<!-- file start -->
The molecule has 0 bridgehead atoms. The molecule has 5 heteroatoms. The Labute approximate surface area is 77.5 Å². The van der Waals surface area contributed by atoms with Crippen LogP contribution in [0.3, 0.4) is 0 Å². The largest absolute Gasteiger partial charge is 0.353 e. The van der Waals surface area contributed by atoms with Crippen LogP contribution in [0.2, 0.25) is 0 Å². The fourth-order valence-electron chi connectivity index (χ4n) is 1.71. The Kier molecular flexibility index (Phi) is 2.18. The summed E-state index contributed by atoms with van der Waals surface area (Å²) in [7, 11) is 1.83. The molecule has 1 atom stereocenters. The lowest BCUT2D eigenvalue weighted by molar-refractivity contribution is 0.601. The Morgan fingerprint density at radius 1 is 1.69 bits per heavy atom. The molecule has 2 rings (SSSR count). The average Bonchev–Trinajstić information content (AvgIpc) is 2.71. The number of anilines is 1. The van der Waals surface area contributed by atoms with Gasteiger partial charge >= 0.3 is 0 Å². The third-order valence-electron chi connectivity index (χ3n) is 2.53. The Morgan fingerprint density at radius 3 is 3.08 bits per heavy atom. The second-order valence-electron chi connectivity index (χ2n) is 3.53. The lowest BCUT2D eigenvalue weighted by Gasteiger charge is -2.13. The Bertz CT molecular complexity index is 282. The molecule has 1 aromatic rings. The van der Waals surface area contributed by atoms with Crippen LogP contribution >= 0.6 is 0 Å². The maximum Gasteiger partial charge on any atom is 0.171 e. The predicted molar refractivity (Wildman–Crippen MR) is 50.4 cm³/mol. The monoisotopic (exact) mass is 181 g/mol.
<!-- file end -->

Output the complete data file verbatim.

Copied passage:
The molecule has 0 bridgehead atoms. The molecule has 5 heteroatoms. The Labute approximate surface area is 77.5 Å². The van der Waals surface area contributed by atoms with Crippen LogP contribution in [0.3, 0.4) is 0 Å². The largest absolute Gasteiger partial charge is 0.353 e. The van der Waals surface area contributed by atoms with Crippen LogP contribution in [0.2, 0.25) is 0 Å². The fourth-order valence-electron chi connectivity index (χ4n) is 1.71. The Kier molecular flexibility index (Phi) is 2.18. The summed E-state index contributed by atoms with van der Waals surface area (Å²) in [7, 11) is 1.83. The molecule has 1 atom stereocenters. The lowest BCUT2D eigenvalue weighted by molar-refractivity contribution is 0.601. The Morgan fingerprint density at radius 1 is 1.69 bits per heavy atom. The molecule has 2 rings (SSSR count). The average Bonchev–Trinajstić information content (AvgIpc) is 2.71. The number of anilines is 1. The van der Waals surface area contributed by atoms with Gasteiger partial charge >= 0.3 is 0 Å². The third-order valence-electron chi connectivity index (χ3n) is 2.53. The Morgan fingerprint density at radius 3 is 3.08 bits per heavy atom. The second-order valence-electron chi connectivity index (χ2n) is 3.53. The lowest BCUT2D eigenvalue weighted by Gasteiger charge is -2.13. The Bertz CT molecular complexity index is 282. The molecule has 1 aromatic rings. The van der Waals surface area contributed by atoms with Crippen LogP contribution >= 0.6 is 0 Å². The maximum Gasteiger partial charge on any atom is 0.171 e. The predicted molar refractivity (Wildman–Crippen MR) is 50.4 cm³/mol. The monoisotopic (exact) mass is 181 g/mol.